TABLE 2.1 NPOESS Climate Environmental Data Record Threshold Requirements for Temperature and Moisture Soundings

System Capability

Temperature Threshold

Water Vapor Threshold (specific humidity)a

Horizontal Resolution


50 km



Clear, nadir

50 km


Clear, worst case

100 km


Cloudy, nadir

50 km


Cloudy, worst case

100 km


Stratosphere Clear

200 km


Vertical Resolution Clear

  1. Surface-300 millibars (mbar)

±1.0 K/1 km depth

20 mbar, surface-850 mbar

  1. 300-30 mbar

±1.0 K/3 km depth

50 mbar, 850-100 mbar

  1. 30-1 mbar

±1.0 K/5 km depth

  1. 1-0.01 mbar Cloudy (>80%)

±3.5 K/5 km depth

  1. Surface-700 mbar

±1.5 K/3 km depth

  1. 700-100 mbar

±1.5 K/3 km depth


Measurement Accuracy Clear

±0.5 K

  1. Surface-600 mbar



  1. 600-400 mbar



  1. 400-100 mbar Cloudy



  1. surface-600 mbar



  1. 600-400 mbar



  1. 400-100 mbar



Long-term Stability




±0.05 K/decade



±0.10 K/decade


aPrimarily clear-sky.

SOURCE: Adapted from NOAA (1997).


A detailed history of atmospheric sounding up to 1991 is summarized in the review article of Smith (1991). The basic physics involved in the design of temperature and moisture sounders from Earth orbit was published in the late 1950s (King, 1958; Kaplan, 1959), followed by a number of papers describing different methods of retrieval (e.g., Houghton et al., 1984; Smith, 1991). The early measurements that tested these concepts were based on measurements obtained from filter radiometers with a spectral resolution (λ/Δλ) typically on the order of 100. As noted below, the next step in sounding technology is toward sounders with a much higher spectral resolution (λ/Δλ ~ 1000).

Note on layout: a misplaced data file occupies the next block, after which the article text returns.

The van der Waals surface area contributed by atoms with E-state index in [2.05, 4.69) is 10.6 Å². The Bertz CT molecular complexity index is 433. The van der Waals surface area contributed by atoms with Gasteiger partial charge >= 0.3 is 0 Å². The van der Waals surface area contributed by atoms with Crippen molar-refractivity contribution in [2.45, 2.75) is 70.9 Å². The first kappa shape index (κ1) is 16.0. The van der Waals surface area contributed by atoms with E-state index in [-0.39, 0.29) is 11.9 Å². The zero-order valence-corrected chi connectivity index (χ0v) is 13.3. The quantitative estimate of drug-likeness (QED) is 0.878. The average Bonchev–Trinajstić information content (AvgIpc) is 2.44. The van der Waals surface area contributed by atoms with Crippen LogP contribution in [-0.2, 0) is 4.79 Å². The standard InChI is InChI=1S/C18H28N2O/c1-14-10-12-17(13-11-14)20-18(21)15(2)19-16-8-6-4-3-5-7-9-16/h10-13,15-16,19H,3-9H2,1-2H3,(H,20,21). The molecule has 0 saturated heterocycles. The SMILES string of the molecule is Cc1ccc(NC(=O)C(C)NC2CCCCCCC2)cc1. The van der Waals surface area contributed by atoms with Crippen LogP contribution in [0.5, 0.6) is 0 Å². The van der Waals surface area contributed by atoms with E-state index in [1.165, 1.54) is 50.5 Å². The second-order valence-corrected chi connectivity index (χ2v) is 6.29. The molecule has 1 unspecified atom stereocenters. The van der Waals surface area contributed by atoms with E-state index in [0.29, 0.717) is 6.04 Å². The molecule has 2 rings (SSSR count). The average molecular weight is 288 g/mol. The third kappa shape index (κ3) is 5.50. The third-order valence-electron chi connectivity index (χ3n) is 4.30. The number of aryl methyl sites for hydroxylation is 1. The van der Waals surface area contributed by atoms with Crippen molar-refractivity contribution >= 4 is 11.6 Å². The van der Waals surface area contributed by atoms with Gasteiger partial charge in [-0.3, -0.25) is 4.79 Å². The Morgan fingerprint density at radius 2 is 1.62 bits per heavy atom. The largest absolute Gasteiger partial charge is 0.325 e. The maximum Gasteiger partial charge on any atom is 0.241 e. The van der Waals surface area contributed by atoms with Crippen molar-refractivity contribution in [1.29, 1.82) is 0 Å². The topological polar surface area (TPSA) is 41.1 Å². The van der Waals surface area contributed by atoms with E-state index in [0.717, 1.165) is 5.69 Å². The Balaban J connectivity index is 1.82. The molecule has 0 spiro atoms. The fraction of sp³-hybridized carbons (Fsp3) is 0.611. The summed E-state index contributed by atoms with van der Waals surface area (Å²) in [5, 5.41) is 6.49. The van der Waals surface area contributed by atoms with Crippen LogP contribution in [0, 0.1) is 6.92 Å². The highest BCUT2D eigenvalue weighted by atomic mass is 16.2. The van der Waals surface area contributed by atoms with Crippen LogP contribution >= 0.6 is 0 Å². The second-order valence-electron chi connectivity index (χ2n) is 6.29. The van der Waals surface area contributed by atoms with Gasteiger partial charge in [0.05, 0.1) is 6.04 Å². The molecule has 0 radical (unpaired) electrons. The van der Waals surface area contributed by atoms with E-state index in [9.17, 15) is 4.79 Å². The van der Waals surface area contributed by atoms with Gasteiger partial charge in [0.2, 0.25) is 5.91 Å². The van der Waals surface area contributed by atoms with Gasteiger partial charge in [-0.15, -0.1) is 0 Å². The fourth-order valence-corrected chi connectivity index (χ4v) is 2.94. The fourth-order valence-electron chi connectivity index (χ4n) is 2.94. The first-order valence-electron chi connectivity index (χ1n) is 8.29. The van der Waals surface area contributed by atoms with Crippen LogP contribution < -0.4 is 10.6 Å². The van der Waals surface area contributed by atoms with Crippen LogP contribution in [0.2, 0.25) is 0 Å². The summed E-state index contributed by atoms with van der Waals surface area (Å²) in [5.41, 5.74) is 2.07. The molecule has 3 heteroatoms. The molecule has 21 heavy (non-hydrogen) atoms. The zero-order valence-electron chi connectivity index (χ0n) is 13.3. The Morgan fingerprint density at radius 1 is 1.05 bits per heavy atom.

The presence of clouds in the field of view of sounders has a detrimental effect on the quality of a retrieval. The absorption properties of cloud droplets and ice particles at infrared sounding wavelengths are so strong that even thin clouds contaminate the measurement of radiances. A number of techniques have been developed to minimize the effects of clouds on soundings. These usually require some way of identifying cloudy scenes to arrive at an equivalent clear-sky radiance quantity (such as the so-called “cloud-clearing” method of Smith, 1968). It is difficult to remove the effects of clouds entirely from the data, producing larger retrieval errors under these conditions (this is also reflected in Table 2.1). Methods accounting for the effects of clouds on the data are generally based on higher-resolution visible and infrared imaging data that are required to supplement the sounding channels.

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